As a group, medical students begin their training with lower levels of burnout than their general peer group, according to a new study in JAMA Network Open. During medical school, however, med students’ burnout levels rise to the point that they exceed their peers’ burnout.
Medical students who are mistreated in medical school and those who view their school as unsupportive are more likely to have burnout, tend to have lower empathy scores and are more likely to say they regret their career choice by the time they graduate, the study found.
Examining the learning environment
“These findings suggest the prevalence of burnout among medical students and students’ empathetic orientation and career satisfaction are, at least partially, attributable to factors within the learning environment,” the study’s authors wrote.
To conduct the study, researchers examined data from the American Association of Medical Colleges’ surveys of a cohort of students. These students completed surveys in their second year and again when they were graduating. The researchers examined data from over 14,100 medical students’ surveys.
Roughly 23% of the students reported mistreatment—defined by the researchers as experiences of negative behaviors and discrimination related to sex, race/ethnicity and sexual orientation. Students who reported more positive faculty interactions were more likely to have higher empathy scores upon graduation; students reporting better interactions with their peers were less likely to report career regret upon graduation.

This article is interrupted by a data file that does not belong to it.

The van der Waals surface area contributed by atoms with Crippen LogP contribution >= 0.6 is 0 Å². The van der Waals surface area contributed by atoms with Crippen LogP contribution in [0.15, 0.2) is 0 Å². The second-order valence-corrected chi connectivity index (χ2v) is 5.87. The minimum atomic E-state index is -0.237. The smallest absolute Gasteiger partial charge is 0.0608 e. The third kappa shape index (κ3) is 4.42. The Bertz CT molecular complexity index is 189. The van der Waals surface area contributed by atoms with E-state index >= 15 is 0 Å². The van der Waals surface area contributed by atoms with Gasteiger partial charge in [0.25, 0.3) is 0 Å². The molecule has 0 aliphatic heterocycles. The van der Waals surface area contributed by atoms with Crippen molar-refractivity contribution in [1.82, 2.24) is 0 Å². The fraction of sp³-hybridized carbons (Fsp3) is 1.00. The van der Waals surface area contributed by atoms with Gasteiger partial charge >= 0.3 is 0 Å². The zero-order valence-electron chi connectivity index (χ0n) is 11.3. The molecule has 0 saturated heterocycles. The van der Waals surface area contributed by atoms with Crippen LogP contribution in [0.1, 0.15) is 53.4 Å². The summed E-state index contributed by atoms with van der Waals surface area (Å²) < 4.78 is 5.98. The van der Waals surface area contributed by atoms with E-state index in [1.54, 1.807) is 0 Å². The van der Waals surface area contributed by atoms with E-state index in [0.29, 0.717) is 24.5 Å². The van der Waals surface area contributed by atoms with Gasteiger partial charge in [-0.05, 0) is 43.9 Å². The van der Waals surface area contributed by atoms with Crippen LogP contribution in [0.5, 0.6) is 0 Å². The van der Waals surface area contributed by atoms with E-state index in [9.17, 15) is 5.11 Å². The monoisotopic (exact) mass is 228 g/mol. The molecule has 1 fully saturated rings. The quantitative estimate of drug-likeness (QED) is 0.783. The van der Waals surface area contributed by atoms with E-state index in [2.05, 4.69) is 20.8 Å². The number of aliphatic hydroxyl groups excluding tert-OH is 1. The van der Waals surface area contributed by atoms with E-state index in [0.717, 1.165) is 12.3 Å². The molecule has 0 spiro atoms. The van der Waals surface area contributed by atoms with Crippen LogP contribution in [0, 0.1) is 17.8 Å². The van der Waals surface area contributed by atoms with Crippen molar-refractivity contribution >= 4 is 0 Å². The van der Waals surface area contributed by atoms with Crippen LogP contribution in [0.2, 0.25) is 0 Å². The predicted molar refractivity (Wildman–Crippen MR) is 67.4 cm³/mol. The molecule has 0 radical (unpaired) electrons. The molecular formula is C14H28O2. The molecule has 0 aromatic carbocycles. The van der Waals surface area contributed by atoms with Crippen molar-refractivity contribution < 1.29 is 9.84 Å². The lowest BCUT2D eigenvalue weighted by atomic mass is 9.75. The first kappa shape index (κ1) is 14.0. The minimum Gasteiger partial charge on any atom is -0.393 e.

The study researchers believe this is the first longitudinal study to examine the association between mistreatment and empathy and career choice regret.
Interventions to reduce mistreatment and alleviate burnout
In the study, the researchers offer several potential interventions to improve the medical school learning environment and reduce mistreatment. By extension, these could lower students’ burnout levels and improve their empathy levels. The researchers recommend fostering learning communities, implementing pass/fail grading, providing faculty development and considering approaches to eliminate mistreatment.
“Pass/fail grading during the preclinical years has been shown to be associated with better group cohesion and lower stress levels among students without a detrimental effect on subsequent academic performance,” they wrote. “Our study further suggests that lower stress levels at the beginning of year 2 of medical school may lessen the gravity of burnout symptoms during the clinical years.”